Beyond ‘Will to Power’ (9/13)

If Nietzsche had been more penetrating in his thinking, more varied in his archetypal perspectives, and only half as crafty as a rhetorician, his thought would continue to command by full respect. But once we catch wind of his monism (‘life is will to power and nothing besides’) along with the reductivism that unfailingly accompanies monism, we henceforth know that we are eating tofu with every meal he serves up. Sure, the tofu is baked, boiled, sautéed, barbecued, stir-fried and seasoned with every exotic spice available to him—but it’s still boring old tofu when you get right down to it, no matter how elaborately it is prepared. Erich Heller turns out to have been right about Nietzsche being a ‘hedgehog’ at bottom, when on the surface he commands the ‘most multifarious art of style’ in the foxiest possible manner. But manner and matter are different things no matter how far a thinker goes out of his way to conceal the limitations of one behind the veils of the other. I cannot help but think of Nietzsche’s eventual madness as the buckling and collapsing of this overstressed monism—Nietzsche’s willful inner resistance to anything he felt to be fundamentally uncongenial or incompatible with his—dare I say it?—dogmatic stance as the slayer of Platonic-Christian metaphysics. Jung says that we ultimately become the thing we fight the hardest. So does Nietzsche, as a matter of fact—in his own way.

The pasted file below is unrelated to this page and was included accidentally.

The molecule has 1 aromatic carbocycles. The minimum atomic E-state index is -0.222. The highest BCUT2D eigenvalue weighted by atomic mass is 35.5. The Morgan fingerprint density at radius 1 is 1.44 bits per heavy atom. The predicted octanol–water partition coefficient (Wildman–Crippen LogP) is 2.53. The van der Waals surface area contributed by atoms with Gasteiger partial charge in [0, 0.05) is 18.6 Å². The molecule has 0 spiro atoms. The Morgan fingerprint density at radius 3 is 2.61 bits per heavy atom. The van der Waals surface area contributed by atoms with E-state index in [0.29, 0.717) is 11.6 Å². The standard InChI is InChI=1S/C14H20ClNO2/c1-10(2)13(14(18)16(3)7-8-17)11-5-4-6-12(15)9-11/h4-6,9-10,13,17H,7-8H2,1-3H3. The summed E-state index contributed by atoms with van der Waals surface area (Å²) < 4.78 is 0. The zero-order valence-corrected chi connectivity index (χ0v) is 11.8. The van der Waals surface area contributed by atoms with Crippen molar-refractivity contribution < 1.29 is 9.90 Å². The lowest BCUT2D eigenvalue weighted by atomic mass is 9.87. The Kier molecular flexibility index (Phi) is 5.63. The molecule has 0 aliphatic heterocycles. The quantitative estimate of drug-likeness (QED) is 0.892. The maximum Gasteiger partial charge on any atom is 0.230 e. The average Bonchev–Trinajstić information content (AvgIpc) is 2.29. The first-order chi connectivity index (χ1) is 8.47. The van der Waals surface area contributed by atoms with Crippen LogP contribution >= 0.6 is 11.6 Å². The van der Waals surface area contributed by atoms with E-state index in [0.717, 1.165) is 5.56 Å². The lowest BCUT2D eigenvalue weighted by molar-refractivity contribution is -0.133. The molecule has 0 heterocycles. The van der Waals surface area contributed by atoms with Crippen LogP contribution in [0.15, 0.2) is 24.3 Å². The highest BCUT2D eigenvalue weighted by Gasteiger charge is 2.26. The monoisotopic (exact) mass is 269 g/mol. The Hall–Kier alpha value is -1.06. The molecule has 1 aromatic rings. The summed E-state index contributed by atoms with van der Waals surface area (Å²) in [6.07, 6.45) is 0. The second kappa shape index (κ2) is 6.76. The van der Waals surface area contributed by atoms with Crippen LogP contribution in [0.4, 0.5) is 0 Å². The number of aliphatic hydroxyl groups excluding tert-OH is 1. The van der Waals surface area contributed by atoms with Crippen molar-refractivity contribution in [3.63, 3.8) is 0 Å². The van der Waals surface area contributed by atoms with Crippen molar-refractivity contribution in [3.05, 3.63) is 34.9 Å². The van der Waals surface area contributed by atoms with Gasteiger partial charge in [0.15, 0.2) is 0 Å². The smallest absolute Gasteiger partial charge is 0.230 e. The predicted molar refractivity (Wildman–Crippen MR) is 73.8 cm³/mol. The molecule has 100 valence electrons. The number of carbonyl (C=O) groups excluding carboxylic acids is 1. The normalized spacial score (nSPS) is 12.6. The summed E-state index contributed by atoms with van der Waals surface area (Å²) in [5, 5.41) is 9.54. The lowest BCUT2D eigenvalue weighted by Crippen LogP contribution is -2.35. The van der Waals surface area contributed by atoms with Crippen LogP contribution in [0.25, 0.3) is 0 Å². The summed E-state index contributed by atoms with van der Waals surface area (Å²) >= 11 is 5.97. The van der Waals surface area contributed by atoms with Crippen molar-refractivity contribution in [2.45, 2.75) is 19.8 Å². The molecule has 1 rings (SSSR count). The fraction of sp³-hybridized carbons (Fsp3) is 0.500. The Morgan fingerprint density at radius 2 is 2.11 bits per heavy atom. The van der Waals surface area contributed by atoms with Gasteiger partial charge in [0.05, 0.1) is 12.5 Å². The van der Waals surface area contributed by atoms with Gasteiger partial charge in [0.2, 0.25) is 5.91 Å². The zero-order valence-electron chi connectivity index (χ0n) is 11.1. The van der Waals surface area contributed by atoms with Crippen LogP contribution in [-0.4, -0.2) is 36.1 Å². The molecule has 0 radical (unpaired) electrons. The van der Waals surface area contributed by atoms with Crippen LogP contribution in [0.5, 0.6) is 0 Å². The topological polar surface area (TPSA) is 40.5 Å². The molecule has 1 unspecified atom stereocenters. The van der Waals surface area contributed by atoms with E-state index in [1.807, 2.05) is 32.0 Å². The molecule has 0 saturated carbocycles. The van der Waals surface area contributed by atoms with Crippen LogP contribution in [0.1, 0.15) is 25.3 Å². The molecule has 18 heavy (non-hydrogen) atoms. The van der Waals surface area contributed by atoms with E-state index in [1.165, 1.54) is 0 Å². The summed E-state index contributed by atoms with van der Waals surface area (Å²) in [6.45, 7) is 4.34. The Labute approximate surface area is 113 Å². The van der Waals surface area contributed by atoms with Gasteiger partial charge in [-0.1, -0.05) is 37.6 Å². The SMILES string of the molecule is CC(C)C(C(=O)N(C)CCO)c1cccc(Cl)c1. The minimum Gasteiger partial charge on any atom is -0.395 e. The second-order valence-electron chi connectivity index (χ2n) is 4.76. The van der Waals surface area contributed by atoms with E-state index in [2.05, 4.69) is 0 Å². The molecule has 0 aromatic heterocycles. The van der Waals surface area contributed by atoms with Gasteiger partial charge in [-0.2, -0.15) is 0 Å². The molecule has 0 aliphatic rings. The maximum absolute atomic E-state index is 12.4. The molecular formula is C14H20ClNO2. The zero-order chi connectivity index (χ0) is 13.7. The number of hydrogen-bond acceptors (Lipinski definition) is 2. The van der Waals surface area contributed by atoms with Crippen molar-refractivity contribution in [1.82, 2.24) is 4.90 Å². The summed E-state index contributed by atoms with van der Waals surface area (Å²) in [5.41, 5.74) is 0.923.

Perhaps—as with dogma—polemics should be employed (by philosophers), if at all, merely as a launching pad (as I am doing here?). Our polemical stance is something to lift off from, enabling us to climb (or descend) into a region of questioning where the gravitational pull of some inviolable platform or another is not so powerful that we remain completely grounded in or by it. For all his talk about altitude and freedom and the ‘pathos of distance’ from everything merely human, all too human, Nietzsche rarely seems disburdened of some warlike stance vis-à-vis the human. If the will to power is traceable back to an archetypal perspective—as I strongly suspect it is—then Nietzsche was an avatar for this particular deity. He is a priest whose vows were pledged to the God-image that masks the will to power. From monism to monotheism. And as a priest in the service of the God of will, Nietzsche—like a good Dominican or Jesuit from yesteryear—leaves no trick untried in his effort to win converts—except here, of course, it is converts contra Christianity. From Paul back into Saul, Nietzsche becomes, as it were, un-damascatated. One can read his famous psychological ‘diagnosis’ of St. Paul as one of the most candid, unconscious self-revelations ever penned. What a thin line stands between St. Paul, ‘this most ambitious and importunate soul, [with] a mind as superstitious as it was cunning’ and Nietzsche! He refers to Paul as the ‘Jewish Pascal.’ And Pascal’s greatest sin, according to Nietzsche, was his sacrificium intellectus. I would argue—I have argued—that it was Nietzsche’s foolish elevation of the intellect to the lofty position of judge and arbiter (as distinct from serviceable discriminator, purifier, and clarifier) in matters of the spirit that led to his eventual spiritual-psychological blindness. Like many a Jesuit before him, he wound up becoming a servant to his (anti-) theology—or a captive, cunning slave to articles of faith—and not to the Mysterium that undermines and makes trivial the most nuanced reasoning and the subtlest rhetoric.